The possibility of losing property inspired people to pay back taxes, and that has helped the financial picture of Newton schools. At a school board meeting early this week, school officials said an increase in property tax revenue - mostly from paid delinquent taxes - would help the district end the year in good financial condition.

School officials had believed they might have to make more cuts this year as they prepare the budget for next year, but the extra tax money has alleviated that concern. That does not mean the district has a lot of money now, but it means their financial picture is not as bleak as it was a few months ago. As a result some of the cuts talked about likely will not have to be made.

County Treasurer Becky Fields said she sent $234,000 to the district in June from delinquent taxes, compared to $128,000 at the same time last year. She said the increase may be due to a tax sale and that made people pay their back taxes. It could also be the economy is improving some and people are better able to pay taxes.

Fields said the largest part of delinquent payments came between March and June of this year. Overall, the school district has received $9.1 million in property tax revenues for the current tax year, compared to $8 million the year before.

The city of Newton, and Harvey County, both had small increases in delinquent tax collections as well, but not enough to make a significant difference in their overall financial condition.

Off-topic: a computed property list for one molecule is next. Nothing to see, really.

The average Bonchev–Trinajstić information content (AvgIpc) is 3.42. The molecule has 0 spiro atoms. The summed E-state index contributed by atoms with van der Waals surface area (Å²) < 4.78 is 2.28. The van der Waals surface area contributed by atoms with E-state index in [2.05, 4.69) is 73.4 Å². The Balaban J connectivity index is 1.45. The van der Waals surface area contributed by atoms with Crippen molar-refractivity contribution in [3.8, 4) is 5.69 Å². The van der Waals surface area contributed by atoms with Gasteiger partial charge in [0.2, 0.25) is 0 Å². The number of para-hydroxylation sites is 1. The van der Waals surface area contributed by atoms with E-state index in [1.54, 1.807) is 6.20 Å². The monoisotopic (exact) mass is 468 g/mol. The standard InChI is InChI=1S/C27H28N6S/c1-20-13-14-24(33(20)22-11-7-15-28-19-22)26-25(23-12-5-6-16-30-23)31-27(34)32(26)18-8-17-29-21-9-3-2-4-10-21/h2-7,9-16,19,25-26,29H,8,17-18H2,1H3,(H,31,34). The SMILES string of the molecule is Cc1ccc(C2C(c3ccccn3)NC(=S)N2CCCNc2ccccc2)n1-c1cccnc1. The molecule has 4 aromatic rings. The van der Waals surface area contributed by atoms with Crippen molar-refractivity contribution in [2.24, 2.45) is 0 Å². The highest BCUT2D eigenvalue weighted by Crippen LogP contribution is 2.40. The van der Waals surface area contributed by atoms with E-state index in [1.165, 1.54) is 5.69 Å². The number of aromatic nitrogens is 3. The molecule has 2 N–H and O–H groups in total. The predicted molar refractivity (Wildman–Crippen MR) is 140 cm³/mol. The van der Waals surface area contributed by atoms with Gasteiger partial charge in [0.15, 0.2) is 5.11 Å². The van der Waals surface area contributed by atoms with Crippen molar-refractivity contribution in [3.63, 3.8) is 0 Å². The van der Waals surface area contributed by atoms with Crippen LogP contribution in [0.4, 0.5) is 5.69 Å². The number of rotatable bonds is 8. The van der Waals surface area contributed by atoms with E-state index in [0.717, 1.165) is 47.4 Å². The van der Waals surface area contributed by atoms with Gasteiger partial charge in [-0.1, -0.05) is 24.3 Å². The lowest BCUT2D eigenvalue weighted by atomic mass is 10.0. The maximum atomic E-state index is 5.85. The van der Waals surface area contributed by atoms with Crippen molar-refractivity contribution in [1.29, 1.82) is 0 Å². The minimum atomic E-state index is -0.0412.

Lunda Asmani, Newton's director of finance, said the city has normally not had a high level of delinquent taxes, the increase in the amount received has been small.

"It looks like we had about a one-percent increase," Asmani said. The city is facing the possibility of a large tax increase this year, and this would not really impact that, he added.

The same is true at the county level. County administrator John Waltner said a tax sale does spur some payments. "We are getting some of that, and it does help."

There has also been an increase in sales tax revenue around the county. Over the past 12 months, the county has had a 4.7 percent increase in sales tax revenue.

A slight increase has also been seen in property valuations, which increases the amount received in property taxes by local government agencies.

Whether this means the economy is getting stronger remains to be seen.

Waltner said he is cautious, but optimistic about signs the economy is getting better.

"We are seeing some signs that the economy is getting stabilized, or at least better than it was."

Even as those signs are there, there are still people with property taxes that have not been paid. Fields said there will likely be another tax sale in August or later this year. There are 27 residences in the Newton USD 373 attendance area that could be up for sale, as well as several more properties. Many of the properties are vacant lots.